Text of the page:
|1.||"The Devil Went Down to Georgia" (Charlie Daniels, Tom Crain, "Taz" DiGregorio, Fred Edwards, Charles Hayward, James W. Marshall)||The Charlie Daniels Band||4:05|
|2.||"Mammas Don't Let Your Babies Grow Up to Be Chipmunks" (Ed Bruce, Patsy Bruce)||Ed Bruce||3:15|
|3.||"The Gambler" (Don Schlitz)||Bobby Bare||3:13|
|4.||"Lunchbox (feat. Jerry Reed)" (Albert Bouchard, Mike Diamond Sr.)||Jerry Reed||3:10|
|5.||"Another Somebody Done Somebody Wrong Song" (Larry Butler, Chips Moman)||B. J. Thomas||4:48|
|6.||"Boot Scootin' Boogie" (Ronnie Dunn)||Brooks & Dunn||3:11|
|7.||"I Love a Rainy Night (Saturday Morning Remix)" (David Malloy, Eddie Rabbitt, Even Stevens)||Eddie Rabbitt||3:45|
|8.||"Coward of the County" (Roger Bowling, Billy Edd Wheeler)||Kenny Rogers||3:57|
|9.||"Thank God I'm a Country Boy" (John Denver)||John Denver||1:43|
|10.||"On the Road Again" (Willie Nelson)||Willie Nelson||2:30|
Charts and certifications
Despite mixed reviews, the album ended up earning a Gold certification from the RIAA, the Chipmunks' second Gold album following 1980's Chipmunk Punk.
On the BillboardTop LPs chart, the record peaked at No. 56, while on the country chart, it reached No. 23.
|U.S. Billboard Top Country Albums||23|
|U.S. Billboard 200||56|
- Ross Bagdasarian Jr — producer
- Janice Karman — producer
- Larry Butler — producer
- Billy Sherill — engineer
- Dain & DeJoy — album coordination
- Rick Detorie — art direction and illustrations
- David Foster — project consultant
- John Boylan — project consultant
Chipmunks in Low Places
1992 studio album by Alvin and the Chipmunks
Chipmunks in Low Places is a country album written by John Boylan and Andrew Gold and performed by Alvin and the Chipmunks. It features cover songs as well as original material. Released on September 29, 1992, the album was certified Platinum by the RIAA, becoming the group's first platinum record and making it the Chipmunks' best-selling album. The album reached number 21 on the Billboard 200, becoming their first album to chart in ten years. The album also managed to peak at No. 6 on Billboard's Top Country Albums, making it the highest peaking album for the group on the chart. In Canada, the album peaked at number 9, and was number 49 in the Top 50 Country albums of 1993.
Alvin is broke and is feeling "so blue" about life in general. He cheers himself up to his favorite country songs [track 1]. He brings in his favorite singers to sing with him in his latest album, but every duet ends with an argument [tracks 2-3]. His girlfriend Brittany is in the final process of breaking up with him [tracks 4 and 10]. Coming home to a dirty room, he is so depressed after seeing his guests imitate his mischief that he loses touch with reality and sinks into fairy taleaddiction [track 5], refusing to clean his room in the process. At Charlie Daniels's urging, he starts to be nice to his brothers, but the conversation between them results in the unloading of a lot of unpleasant memories [track 6]. He does a concert in Nashville, but cannot resist destroying his and his brothers' instruments [tracks 7-8]. Grounded for his recent acts of mischief, he tries to hook up with Waylon Jennings, but Mr. Jennings turns down his overtures and badmouths his natural behavior [track 9]. Having scared everyone else away, he utters one final, futile act of self-indignation [track 11].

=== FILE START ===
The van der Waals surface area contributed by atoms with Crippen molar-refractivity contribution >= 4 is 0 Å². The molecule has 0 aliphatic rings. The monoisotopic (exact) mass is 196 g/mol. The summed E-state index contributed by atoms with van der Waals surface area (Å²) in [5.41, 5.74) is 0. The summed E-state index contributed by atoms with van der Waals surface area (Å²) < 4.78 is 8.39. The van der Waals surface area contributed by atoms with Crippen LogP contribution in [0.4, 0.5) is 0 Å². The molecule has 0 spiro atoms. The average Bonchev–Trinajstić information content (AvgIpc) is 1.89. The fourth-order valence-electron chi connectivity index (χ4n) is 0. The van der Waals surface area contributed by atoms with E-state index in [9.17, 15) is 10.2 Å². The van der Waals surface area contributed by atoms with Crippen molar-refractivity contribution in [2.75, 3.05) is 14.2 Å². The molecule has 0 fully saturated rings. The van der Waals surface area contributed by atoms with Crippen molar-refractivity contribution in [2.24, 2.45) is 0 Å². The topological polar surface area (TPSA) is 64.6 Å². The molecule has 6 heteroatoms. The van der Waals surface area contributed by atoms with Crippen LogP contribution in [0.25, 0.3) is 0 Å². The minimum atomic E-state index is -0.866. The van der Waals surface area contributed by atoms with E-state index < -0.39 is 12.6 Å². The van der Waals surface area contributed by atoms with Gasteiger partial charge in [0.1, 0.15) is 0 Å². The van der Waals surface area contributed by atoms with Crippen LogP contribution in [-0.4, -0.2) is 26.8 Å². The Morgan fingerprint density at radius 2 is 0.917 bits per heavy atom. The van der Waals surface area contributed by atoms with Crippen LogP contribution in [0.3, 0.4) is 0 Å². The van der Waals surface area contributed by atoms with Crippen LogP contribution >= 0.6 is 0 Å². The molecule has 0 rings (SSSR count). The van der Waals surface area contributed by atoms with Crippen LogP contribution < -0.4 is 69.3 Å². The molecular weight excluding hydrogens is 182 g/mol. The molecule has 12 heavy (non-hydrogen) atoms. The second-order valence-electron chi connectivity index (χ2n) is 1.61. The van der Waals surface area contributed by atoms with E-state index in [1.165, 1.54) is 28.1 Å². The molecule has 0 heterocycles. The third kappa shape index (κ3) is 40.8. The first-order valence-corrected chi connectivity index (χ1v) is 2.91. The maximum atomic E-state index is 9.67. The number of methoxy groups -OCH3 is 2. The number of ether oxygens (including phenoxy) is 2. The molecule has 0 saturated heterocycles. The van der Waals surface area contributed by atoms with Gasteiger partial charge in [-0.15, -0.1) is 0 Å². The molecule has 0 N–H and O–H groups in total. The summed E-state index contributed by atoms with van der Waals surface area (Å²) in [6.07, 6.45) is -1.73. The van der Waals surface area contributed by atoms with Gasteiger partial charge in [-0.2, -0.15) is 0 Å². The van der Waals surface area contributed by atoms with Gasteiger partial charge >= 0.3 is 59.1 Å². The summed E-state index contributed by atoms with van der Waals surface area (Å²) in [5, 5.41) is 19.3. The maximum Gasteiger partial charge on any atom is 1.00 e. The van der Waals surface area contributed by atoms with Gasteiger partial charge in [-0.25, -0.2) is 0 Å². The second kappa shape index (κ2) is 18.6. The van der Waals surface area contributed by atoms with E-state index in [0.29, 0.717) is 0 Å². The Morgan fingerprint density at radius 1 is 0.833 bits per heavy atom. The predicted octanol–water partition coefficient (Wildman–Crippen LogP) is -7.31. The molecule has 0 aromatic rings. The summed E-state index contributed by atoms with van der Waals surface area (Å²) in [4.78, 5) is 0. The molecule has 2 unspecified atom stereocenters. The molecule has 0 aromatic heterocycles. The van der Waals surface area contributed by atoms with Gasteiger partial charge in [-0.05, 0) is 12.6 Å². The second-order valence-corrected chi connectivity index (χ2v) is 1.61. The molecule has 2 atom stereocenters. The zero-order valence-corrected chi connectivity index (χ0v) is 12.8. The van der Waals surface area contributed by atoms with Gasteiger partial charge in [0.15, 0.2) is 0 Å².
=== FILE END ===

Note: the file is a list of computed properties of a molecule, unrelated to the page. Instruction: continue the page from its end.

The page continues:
|1.||"Country Pride"||Paul Peterson, John Boylan||3:23|
|2.||"Achy Breaky Heart" (feat. Billy Ray Cyrus)||Don Von Tress||4:49|
|3.||"There Ain't Nothin' Wrong with the Radio" (feat. Aaron Tippin)||Aaron Tippin, Buddy Brock||4:17|
|4.||"Stand by Your Man" (feat. Tammy Wynette)||Tammy Wynette, Billy Sherrill||4:46|
|5.||"Gotta Believe in Pumpkins"||Ross Bagdasarian, Andrew Gold||3:13|
|6.||"Brothers and Old Boots" (feat. Charlie Daniels)||Bagdasarian, Janice Karman, Boylan||4:27|
|7.||"Don’t Rock the Jukebox" (feat. Alan Jackson)||Alan Jackson, Roger Murrah, Keith Stegall||3:44|
|8.||"Down at the Twist and Shout"||Mary Chapin Carpenter||3:28|
|9.||"Outlaws" (feat. Waylon Jennings)||Waylon Jennings||3:51|
|10.||"I Feel Lucky"||Carpenter, Don Schlitz||3:09|
|11.||"I Ain't No Dang Cartoon"||Bagdasarian, Karman, Gold||3:06|
Musicians and vocalists
- John Boylan – producer
- Janice Karman – producer
- Ross Bagdasarian – producer
- Warren Peterson – engineer (Nashville unit)
- Greg Parker – assistant engineer (Nashville unit)
- Traci Sterling – production coordinator (Nashville unit)
- Paul Grupp – engineer (Los Angeles unit)
- Richard Markowitz – assistant engineer (Los Angeles unit)
- Denice Ferguson – production coordinator (Los Angeles unit)
- Teri Wegel – production coordinator (Los Angeles unit)
- Steve "Boots" Karman – art direction
- Tony Le Bruno – cover photo
- Sandra – cover animation art
- Kim Ellis – cover animation art
- Brian Mendelsohn - Digital Recording/Editing
|U.S. Billboard Top Country Albums||6|
|U.S. Billboard 200||21|
|Canadian RPM Country Albums||9|
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Album chipmunks country